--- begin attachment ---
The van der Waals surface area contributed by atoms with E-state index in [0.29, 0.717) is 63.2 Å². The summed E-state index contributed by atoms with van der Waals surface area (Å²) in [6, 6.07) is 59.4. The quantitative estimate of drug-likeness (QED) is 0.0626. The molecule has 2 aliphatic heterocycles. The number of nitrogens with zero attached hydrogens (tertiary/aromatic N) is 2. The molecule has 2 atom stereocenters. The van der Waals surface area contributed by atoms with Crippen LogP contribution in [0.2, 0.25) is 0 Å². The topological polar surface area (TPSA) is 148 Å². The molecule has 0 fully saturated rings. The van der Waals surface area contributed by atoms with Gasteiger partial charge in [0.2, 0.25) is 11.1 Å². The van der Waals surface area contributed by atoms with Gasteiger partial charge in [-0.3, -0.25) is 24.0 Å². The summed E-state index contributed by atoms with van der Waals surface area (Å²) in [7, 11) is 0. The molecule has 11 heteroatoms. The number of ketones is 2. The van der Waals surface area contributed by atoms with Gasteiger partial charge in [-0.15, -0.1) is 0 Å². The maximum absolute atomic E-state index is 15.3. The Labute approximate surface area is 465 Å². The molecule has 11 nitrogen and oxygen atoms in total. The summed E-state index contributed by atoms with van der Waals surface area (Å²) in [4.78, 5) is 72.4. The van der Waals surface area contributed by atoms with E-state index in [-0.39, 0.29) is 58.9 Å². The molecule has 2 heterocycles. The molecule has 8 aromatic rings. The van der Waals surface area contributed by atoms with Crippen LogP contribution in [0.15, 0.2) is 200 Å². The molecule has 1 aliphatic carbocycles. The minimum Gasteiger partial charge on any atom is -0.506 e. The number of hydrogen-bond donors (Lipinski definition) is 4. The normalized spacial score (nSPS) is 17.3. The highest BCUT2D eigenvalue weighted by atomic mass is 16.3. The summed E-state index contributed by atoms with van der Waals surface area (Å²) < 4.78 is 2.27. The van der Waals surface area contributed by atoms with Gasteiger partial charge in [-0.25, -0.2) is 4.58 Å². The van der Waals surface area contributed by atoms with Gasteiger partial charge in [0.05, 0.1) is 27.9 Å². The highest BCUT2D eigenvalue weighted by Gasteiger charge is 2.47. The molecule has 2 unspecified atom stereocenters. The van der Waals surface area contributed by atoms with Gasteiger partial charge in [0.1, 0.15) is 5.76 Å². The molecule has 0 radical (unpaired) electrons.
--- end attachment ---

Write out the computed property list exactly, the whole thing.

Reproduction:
The van der Waals surface area contributed by atoms with E-state index in [0.29, 0.717) is 63.2 Å². The summed E-state index contributed by atoms with van der Waals surface area (Å²) in [6, 6.07) is 59.4. The quantitative estimate of drug-likeness (QED) is 0.0626. The molecule has 2 aliphatic heterocycles. The number of nitrogens with zero attached hydrogens (tertiary/aromatic N) is 2. The molecule has 2 atom stereocenters. The van der Waals surface area contributed by atoms with Crippen LogP contribution in [0.2, 0.25) is 0 Å². The topological polar surface area (TPSA) is 148 Å². The molecule has 0 fully saturated rings. The van der Waals surface area contributed by atoms with Gasteiger partial charge in [0.2, 0.25) is 11.1 Å². The van der Waals surface area contributed by atoms with Gasteiger partial charge in [-0.3, -0.25) is 24.0 Å². The summed E-state index contributed by atoms with van der Waals surface area (Å²) in [7, 11) is 0. The molecule has 11 heteroatoms. The number of ketones is 2. The van der Waals surface area contributed by atoms with Gasteiger partial charge in [-0.15, -0.1) is 0 Å². The maximum absolute atomic E-state index is 15.3. The Labute approximate surface area is 465 Å². The molecule has 11 nitrogen and oxygen atoms in total. The summed E-state index contributed by atoms with van der Waals surface area (Å²) in [4.78, 5) is 72.4. The van der Waals surface area contributed by atoms with E-state index in [-0.39, 0.29) is 58.9 Å². The molecule has 2 heterocycles. The molecule has 8 aromatic rings. The van der Waals surface area contributed by atoms with Crippen LogP contribution in [0.15, 0.2) is 200 Å². The molecule has 1 aliphatic carbocycles. The minimum Gasteiger partial charge on any atom is -0.506 e. The number of hydrogen-bond donors (Lipinski definition) is 4. The normalized spacial score (nSPS) is 17.3. The highest BCUT2D eigenvalue weighted by atomic mass is 16.3. The summed E-state index contributed by atoms with van der Waals surface area (Å²) < 4.78 is 2.27. The van der Waals surface area contributed by atoms with Gasteiger partial charge in [-0.25, -0.2) is 4.58 Å². The van der Waals surface area contributed by atoms with Gasteiger partial charge in [0.05, 0.1) is 27.9 Å². The highest BCUT2D eigenvalue weighted by Gasteiger charge is 2.47. The molecule has 2 unspecified atom stereocenters. The van der Waals surface area contributed by atoms with Gasteiger partial charge in [0.1, 0.15) is 5.76 Å². The molecule has 0 radical (unpaired) electrons.